Folgers.

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I woke up this morning with a migraine that seems to be settling in deeper with each passing day. The tingles of stress walk like fingers across my back with an increasing, morphing presence. It’s -22F and I have a sharp cough from lungs fried by cold air. On a phone call with a dear friend from Florida last night, she said my voice sounds “high in my throat” and accredited to my feeling of displacement in returning home. I have to agree with her. I feel faraway.

The horses were cold and hungry this morning. Their spunkiness to eat was exhilarating, even in my half-presence. I fed them grains and then moved to another area to put out their hay for the day. I had left the dogs inside because their paws couldn’t handle the cold long enough for me to tend to things. It is very unusual for me to even have a minute alone while outside…but there I was: alone. And it felt good. I stopped and took a bite of fresh snow piled weightlessly on a pine bough as I walked past it. I thought about fresh water and the lack of it in the village I yearn for. I wondered what everyone would think of this snow. I wondered how long it would take for me to get frostbite on my fingers and pulled them deeper into the sleeves of my three layers of jackets. My horse jackets…the ones that are too big and too worn out for anything else. The outer layer belonging to Carl. For some reason that comforts me, time and time again.

I stood long enough in the cold to feel my presence, even if from a third-person perspective. I cooed to the horses about their food and they purred back in thanks. Honestly, this life here is gorgeous beyond measure. This sense of displacement is a struggle, but is also a gift…even if I haven’t quite made sense of it. And so I stood in the cold and let its nothingness soak into me, allowing the landscape to reclaim me, even in some small way.

I came inside and watched the crystals of snow fall off my clothes as the the dogs, Henry and Ella, looked at me with exasperated looks of “What took you so long?!” Funny dogs. The floor of my cabin is insanely cold. For a moment I just wanted “out” of all of this. I’m fine with simplicity, but please…let it have warmth and heated floors! In my struggle to become present with my current reality, the old Folgers commercials entered my head. Ha! yeah…that’s what I want. That feeling of “home” and love and the fresh aroma of waking up. With a little bit of sarcasm and some genuine hope for that feeling, that’s what I did: I made a pot of Folgers and here I sit drinking it. Happily, I might add. The coffee snob in me is thoroughly enjoying the associations I have conjured deep in the memories of my psyche.

I even went so far as to pull up a couple of the old commercials on YouTube. I was looking for a particular one (which I never found…a shared father/daughter moment), but instead came across this one. Should I laugh that it brought tears to me eyes?!

Yeah…and so needless to say, this shitty cup of joe is tasting strangely perfect. I’m drinking it out of a cup that my niece and nephew gave me many years ago. They found it in someone’s garbage in their neighborhood after a big rummage sale and, holding it in their small and open palms, gave it to me with a goofy glee in their eyes. It’s cracked and probably going to break one of these days soon, but I love it nonetheless. A discarded cup, resurrected by an act of such simple love. As I write, I’m just noticing now that, if I turn the cup, it says “God Bless our Home.” Yes. Now I love it even more. Thanks Folgers for creating this moment! Never-mind that this stuff tastes like poor-man’s coffee to me. Sometimes there is goodness even in the low-spaces. Anyway, those commercials are filled with everything a person could dream of. Laugh if you want, but there is some semblance of truth in this. I don’t tend towards sarcasm, but yes…I am chuckling at myself. It’s all good…because, this morning, Folgers helped make it so. (for real, cheers.)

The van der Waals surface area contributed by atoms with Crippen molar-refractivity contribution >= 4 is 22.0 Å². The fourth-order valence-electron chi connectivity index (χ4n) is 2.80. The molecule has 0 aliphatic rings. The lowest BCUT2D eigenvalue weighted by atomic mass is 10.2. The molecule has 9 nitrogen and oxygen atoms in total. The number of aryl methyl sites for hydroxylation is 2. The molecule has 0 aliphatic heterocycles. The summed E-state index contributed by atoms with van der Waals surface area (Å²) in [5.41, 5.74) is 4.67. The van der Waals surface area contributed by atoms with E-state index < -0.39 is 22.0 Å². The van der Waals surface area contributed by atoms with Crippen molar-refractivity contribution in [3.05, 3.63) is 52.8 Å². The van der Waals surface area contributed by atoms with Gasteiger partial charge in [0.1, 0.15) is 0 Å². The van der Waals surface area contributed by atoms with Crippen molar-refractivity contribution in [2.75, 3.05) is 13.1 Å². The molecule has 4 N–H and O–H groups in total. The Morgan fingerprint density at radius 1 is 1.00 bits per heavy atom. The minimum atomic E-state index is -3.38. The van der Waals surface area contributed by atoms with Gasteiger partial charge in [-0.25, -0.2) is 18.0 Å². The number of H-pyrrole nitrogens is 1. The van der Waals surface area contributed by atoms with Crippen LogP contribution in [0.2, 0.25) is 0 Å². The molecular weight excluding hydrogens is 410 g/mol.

A dear friend and fellow missionary, Joe Booker, shared this bible verse with me upon my return. Admittedly, I didn’t read it until now. But now is perfect and so, with you, I want to share from Ecclesiastes 3…

A Time for Everything
1 For everything there is a season, and a time for every matter under heaven:

2 a time to be born, and a time to die;
a time to plant, and a time to pluck up what is planted;
3 a time to kill, and a time to heal;
a time to break down, and a time to build up;
4 a time to weep, and a time to laugh;
a time to mourn, and a time to dance;
5 a time to cast away stones, and a time to gather stones together;
a time to embrace, and a time to refrain from embracing;
6 a time to seek, and a time to lose;
a time to keep, and a time to cast away;
7 a time to tear, and a time to sew;
a time to keep silence, and a time to speak;
8 a time to love, and a time to hate;
a time for war, and a time for peace.

In all honesty, I love this life.
Thank you, Abba. I trust you.
You know what You’re doing, even when I don’t.

2 thoughts on “Folgers.

  1. A time for everything…one of my favorite verses. And songs, an oldie by the Byrds called Turn, Turn, Turn. Yes, everything in time. Jessie, I hope whatever is coming on with that sore throat does not get worse. You are loved! I hope feeling that makes you warm!

    Liked by 1 person

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